Paying for Costly Medical Technologies in a Value-Based World

By | July 21, 2020

Healthcare is an industry where innovation and technology continue to progress and create an opportunity to improve lives. However, the cost of such products continues to rise and thus impacts the overall cost of care. But, suppose one surmises the purpose is to enhance care in a manner that delivers value, i.e., where the expense plays a significant component, so new models of value-based payments for such innovations are required. A recent article in Health Affairs by Lopez et al. discusses a framework that may be used to address this issue.

The Learning and Action Network outlines a value-based payment framework that creates a categorical model. The categories increase towards a population-based payment methodology. Moreover, these distinctions may also include utilization to identify value-based pricing. Additionally, the authors point out that technology payment models do not need to progress. Alternative technology payment models may fit better in an individual category versus requiring all to be at full risk.

Category 1 comprises the sales volume effectively with a discount for increased usage. Essentially, this equates to a fee-for-service insurance model. Thus, this methodology may work well to utilize generic prescriptions versus brand name drugs and step-wise formulary tiers.

Category 2 denotes volume-based payments with value adjustments. In essence, this is similar to fee-for-service, but with additional dollars for performance indicators. This category is striking in that payments may be tied to use for specific disease characteristics. Pharma prices might vary for the same treatment based on a condition or subpopulation. Participation in post-marketing studies could lead to increased payments to allow for furthering our knowledge concerning an intervention.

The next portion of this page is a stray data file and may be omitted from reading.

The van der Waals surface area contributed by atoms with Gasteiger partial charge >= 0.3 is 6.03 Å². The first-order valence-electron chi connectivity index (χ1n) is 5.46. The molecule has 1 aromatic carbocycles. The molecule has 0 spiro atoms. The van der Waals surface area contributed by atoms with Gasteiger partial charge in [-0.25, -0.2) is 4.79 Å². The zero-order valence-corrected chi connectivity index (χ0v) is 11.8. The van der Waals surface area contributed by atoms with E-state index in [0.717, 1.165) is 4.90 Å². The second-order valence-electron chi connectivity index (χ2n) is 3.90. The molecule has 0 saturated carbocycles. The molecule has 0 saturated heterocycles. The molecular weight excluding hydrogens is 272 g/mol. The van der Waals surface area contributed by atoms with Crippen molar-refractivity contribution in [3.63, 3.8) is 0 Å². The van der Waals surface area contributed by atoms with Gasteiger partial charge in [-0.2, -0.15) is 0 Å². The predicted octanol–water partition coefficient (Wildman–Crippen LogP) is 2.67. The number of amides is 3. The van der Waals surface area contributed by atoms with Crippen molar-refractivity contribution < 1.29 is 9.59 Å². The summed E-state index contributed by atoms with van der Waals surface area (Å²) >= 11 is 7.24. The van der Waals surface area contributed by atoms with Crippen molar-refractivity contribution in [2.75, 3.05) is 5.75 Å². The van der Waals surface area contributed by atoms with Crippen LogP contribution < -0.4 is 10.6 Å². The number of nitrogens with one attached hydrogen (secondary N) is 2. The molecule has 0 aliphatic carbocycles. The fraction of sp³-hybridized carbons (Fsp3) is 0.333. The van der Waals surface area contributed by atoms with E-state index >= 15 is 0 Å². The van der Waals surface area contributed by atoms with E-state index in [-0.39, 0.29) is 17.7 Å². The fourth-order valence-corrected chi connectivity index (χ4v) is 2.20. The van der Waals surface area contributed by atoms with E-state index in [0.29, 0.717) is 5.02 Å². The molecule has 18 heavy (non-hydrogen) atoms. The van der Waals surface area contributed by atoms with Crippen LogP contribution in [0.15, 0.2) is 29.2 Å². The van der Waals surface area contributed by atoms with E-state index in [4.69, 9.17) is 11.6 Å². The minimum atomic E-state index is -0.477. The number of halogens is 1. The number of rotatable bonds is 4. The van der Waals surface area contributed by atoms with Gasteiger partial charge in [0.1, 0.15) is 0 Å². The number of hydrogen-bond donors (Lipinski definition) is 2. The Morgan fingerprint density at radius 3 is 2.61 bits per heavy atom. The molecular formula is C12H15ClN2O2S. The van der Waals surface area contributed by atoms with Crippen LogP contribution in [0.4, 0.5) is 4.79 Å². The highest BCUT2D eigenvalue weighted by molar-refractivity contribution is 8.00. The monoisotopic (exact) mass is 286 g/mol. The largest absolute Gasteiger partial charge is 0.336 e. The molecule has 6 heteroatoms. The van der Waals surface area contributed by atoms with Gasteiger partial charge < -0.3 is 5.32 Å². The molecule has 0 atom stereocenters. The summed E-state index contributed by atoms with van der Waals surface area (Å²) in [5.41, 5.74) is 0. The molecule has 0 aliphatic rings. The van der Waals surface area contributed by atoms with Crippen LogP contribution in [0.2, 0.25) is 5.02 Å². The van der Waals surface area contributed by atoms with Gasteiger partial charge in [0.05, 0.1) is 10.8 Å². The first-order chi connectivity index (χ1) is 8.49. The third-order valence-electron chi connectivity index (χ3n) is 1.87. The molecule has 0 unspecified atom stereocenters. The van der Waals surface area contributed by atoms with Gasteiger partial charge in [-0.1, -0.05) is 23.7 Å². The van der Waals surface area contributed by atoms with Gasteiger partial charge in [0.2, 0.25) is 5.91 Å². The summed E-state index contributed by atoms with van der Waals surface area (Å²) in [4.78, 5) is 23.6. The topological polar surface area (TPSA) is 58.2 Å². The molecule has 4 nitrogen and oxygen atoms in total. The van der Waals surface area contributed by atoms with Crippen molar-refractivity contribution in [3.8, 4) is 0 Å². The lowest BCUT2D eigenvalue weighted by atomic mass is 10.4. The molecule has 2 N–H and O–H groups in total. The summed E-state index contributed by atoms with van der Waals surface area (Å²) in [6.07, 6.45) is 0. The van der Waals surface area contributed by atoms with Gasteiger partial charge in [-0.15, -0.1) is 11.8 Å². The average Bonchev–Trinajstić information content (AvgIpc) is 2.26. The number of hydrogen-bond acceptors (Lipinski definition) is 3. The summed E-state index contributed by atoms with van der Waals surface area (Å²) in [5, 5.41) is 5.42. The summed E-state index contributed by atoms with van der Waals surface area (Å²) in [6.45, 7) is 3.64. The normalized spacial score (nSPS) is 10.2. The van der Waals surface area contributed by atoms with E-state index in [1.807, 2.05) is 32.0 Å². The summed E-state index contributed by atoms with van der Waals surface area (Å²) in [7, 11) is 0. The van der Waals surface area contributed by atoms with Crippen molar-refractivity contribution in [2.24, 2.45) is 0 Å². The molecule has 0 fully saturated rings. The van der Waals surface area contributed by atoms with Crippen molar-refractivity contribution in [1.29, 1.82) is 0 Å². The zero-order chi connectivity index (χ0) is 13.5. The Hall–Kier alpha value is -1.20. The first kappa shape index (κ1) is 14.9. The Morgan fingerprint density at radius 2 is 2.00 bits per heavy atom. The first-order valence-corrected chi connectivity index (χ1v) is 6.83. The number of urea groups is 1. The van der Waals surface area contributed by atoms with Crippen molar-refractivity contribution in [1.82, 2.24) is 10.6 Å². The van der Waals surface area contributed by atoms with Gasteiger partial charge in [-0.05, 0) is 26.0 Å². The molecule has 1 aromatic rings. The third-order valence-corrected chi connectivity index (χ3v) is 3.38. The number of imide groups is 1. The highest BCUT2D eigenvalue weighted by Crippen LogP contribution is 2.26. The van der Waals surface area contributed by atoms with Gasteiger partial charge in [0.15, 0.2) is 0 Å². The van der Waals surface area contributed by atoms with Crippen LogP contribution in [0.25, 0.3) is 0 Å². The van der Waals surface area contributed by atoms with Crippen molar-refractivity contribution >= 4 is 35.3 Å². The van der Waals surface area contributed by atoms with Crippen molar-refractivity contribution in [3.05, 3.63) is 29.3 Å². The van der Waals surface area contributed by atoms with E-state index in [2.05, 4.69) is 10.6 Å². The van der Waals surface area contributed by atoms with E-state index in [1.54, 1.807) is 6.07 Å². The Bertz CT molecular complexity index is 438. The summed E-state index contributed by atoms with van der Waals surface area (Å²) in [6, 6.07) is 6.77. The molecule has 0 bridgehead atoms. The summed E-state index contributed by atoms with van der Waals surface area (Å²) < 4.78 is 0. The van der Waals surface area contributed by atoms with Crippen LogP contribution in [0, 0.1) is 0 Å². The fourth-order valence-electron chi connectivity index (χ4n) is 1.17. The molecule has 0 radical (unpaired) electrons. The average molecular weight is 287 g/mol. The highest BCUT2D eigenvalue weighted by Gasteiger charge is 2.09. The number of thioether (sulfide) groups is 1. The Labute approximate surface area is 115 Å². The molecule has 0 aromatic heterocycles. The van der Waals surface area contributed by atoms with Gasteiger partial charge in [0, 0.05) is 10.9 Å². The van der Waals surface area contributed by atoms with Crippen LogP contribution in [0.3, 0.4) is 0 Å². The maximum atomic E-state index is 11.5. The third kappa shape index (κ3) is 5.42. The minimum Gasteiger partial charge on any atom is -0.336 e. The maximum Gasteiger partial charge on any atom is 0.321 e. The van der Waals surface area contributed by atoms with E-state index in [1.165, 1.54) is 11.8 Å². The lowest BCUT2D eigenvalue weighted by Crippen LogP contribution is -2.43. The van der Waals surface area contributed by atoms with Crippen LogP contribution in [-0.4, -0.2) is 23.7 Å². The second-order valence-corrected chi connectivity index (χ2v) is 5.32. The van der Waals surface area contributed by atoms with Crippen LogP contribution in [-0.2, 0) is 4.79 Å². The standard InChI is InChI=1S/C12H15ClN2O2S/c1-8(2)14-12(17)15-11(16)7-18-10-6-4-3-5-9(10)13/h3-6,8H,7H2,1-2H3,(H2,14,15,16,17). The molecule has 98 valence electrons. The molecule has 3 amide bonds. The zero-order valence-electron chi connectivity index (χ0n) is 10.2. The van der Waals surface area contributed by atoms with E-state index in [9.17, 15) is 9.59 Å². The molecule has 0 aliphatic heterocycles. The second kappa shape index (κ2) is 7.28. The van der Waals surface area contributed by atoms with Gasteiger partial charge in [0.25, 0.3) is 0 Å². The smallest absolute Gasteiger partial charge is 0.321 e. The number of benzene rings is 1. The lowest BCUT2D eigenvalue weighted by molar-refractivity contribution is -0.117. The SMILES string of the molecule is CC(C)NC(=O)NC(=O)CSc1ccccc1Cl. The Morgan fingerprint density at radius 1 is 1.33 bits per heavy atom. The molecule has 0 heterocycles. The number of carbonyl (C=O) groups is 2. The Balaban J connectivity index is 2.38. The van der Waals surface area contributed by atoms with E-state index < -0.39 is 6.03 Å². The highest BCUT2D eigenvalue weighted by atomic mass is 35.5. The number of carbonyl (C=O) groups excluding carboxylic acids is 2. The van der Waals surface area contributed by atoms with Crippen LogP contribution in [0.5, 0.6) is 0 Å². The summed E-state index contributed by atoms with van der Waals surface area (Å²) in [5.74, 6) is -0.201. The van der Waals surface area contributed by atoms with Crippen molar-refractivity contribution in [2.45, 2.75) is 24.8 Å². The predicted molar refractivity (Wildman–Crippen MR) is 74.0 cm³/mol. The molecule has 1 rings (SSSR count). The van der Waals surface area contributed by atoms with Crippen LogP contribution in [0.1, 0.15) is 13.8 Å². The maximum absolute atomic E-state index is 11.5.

Category 3 links payments to outcomes. These are analogous to Alternative Payment Models with both an upside and a downside risk. In this distinction, payments correlate to volume. However, a rebate may be tied to outcome measures. In this manner, defining a value metric may be linked to payment. There is a spectrum of outcome metrics that may be utilized that increase in complexity and value. The ultimate metric includes improvement in the quality of life and decreased total cost of care.

Category 4 moves payment to population-based models. This methodology runs the gamut of ranging from a per member per month (pmpm) payment for a subpopulation to a pmpm for an entire member group. These payments may also be linked to outcomes.

What I appreciate about the authors’ thinking is that one single model does not work for all situations. Simultaneously, value-based payments do not need to progress through different categories. The optimal way for us to progress is to realize that one model does not fit all situations. As we continue innovating on the product side of the equation, it’s essential to evolve our thinking concerning payment models and work within the complexity of our environment rather than trying to over-simplify the problems we are solving. Coupling frameworks that are already in use allow us to structure our thinking in ways that allow for independence and interdependency.